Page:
*Friday, October 6, 1995 4:00 p.m.*

**Steve Ho**

Mechanical Engineering Department

The University of Texas at Austin

A preliminary model experiment showed that a random-edged barrier provided a higher insertion loss than a straight-edged barrier of the same average height. Based on this promising result, we have conducted a 3-level full factorial model experiment on a random-edged barrier. The top of the barrier is a strip of aluminum of fixed average height but made randomly triangular by straight line cuts. A random number generator was used to scale the height variations (y) to a prescribed maximum/minimum at fixed intervals (x) along the barrier. Nine different random edges provided a range of 9-37 mm in x and 5-18 mm in y. An electric spark and a 1/8 inch B&K condenser microphone were used, respectively, as the sound source and receiver. The frequency range of the measurements is 5-21 kHz, and the Fresnel number range is 2-20. The insertion loss for a random-edged barrier was found to be up to 3-8 dB better than that for a straight edge. For a few cases, however, the straight-edged barrier was better. Using statistical analysis, an empirical relationship was found for the random-edged barrier which defines the insertion loss as a function of the Fresnel number, the random height variation and the horizontal interval.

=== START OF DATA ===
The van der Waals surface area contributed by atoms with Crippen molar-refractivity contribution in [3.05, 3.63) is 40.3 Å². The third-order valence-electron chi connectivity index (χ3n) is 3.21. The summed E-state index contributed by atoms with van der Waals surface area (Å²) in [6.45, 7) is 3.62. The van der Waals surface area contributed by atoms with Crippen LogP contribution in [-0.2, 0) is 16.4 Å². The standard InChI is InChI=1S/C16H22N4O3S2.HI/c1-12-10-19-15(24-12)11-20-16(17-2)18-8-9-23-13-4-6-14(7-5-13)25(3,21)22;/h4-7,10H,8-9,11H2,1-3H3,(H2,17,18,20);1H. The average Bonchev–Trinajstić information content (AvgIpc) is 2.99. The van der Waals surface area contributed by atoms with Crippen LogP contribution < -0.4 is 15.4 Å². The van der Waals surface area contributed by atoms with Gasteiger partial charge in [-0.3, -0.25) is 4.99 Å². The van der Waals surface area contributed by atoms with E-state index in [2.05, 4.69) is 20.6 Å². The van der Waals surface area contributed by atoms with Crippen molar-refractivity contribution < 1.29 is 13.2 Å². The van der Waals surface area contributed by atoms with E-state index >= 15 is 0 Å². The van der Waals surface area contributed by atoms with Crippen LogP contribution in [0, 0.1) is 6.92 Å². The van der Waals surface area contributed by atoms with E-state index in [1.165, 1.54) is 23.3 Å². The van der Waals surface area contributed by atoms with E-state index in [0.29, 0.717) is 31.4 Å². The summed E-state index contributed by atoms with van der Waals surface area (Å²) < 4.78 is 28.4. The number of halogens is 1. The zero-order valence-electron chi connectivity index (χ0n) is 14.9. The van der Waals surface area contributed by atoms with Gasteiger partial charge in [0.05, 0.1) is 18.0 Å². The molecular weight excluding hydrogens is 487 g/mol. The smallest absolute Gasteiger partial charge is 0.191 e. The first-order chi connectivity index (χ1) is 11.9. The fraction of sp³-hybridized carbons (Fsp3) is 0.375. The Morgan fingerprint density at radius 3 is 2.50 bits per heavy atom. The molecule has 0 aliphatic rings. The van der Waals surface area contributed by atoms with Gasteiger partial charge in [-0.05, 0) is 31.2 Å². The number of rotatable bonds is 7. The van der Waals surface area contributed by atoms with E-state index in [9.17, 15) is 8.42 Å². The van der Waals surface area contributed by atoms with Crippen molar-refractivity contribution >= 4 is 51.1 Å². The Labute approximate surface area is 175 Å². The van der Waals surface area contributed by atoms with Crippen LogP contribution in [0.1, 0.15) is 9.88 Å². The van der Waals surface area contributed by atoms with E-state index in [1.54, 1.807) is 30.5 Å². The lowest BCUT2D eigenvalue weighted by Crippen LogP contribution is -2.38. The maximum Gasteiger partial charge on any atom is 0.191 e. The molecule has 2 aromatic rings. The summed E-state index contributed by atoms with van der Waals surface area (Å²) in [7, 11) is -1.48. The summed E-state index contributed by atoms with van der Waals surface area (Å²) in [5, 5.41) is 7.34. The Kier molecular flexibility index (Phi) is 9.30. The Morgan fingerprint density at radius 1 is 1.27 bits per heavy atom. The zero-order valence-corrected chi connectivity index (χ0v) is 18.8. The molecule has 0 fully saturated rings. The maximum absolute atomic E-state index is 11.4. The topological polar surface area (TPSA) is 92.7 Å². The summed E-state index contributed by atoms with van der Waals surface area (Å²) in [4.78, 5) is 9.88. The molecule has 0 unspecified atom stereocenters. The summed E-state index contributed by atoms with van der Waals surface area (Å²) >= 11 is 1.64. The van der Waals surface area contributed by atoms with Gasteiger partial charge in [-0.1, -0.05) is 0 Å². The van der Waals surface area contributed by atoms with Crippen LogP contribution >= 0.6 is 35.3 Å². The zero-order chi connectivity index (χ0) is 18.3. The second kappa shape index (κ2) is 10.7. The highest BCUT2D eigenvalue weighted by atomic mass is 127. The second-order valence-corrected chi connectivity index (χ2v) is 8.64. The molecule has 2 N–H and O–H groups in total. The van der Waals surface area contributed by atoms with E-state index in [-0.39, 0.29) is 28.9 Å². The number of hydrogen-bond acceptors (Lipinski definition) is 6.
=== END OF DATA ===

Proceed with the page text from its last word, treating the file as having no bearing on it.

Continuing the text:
*Friday, October 13, 1995 4:00 p.m.*

**Kenneth Gallia**

Physics Department

The University of Texas at Austin

A method for acoustically tracking airborne supersonic projectiles is discussed. An array of transducers is used to detect the shock wave generated by the passage of a supersonic projectile. The time of arrival of the shockwave at each sensor is recorded. For properly arrayed sensors, the arrival times form a unique fingerprint of the projectile’s trajectory. Using a model of the projectile’s attached shockwave, we can determine the projectile’s trajectory, instantaneous velocity, and time of arrival at a virtual plane. Other variables which can be measured include the local small signal sound speed and wind velocity. Simultaneous tracking of multiple projectiles in an array may also be possible.

*Friday, October 20, 1995 4:00 p.m.*

**Tom Kite**

Electrical Engineering Department

The University of Texas at Austin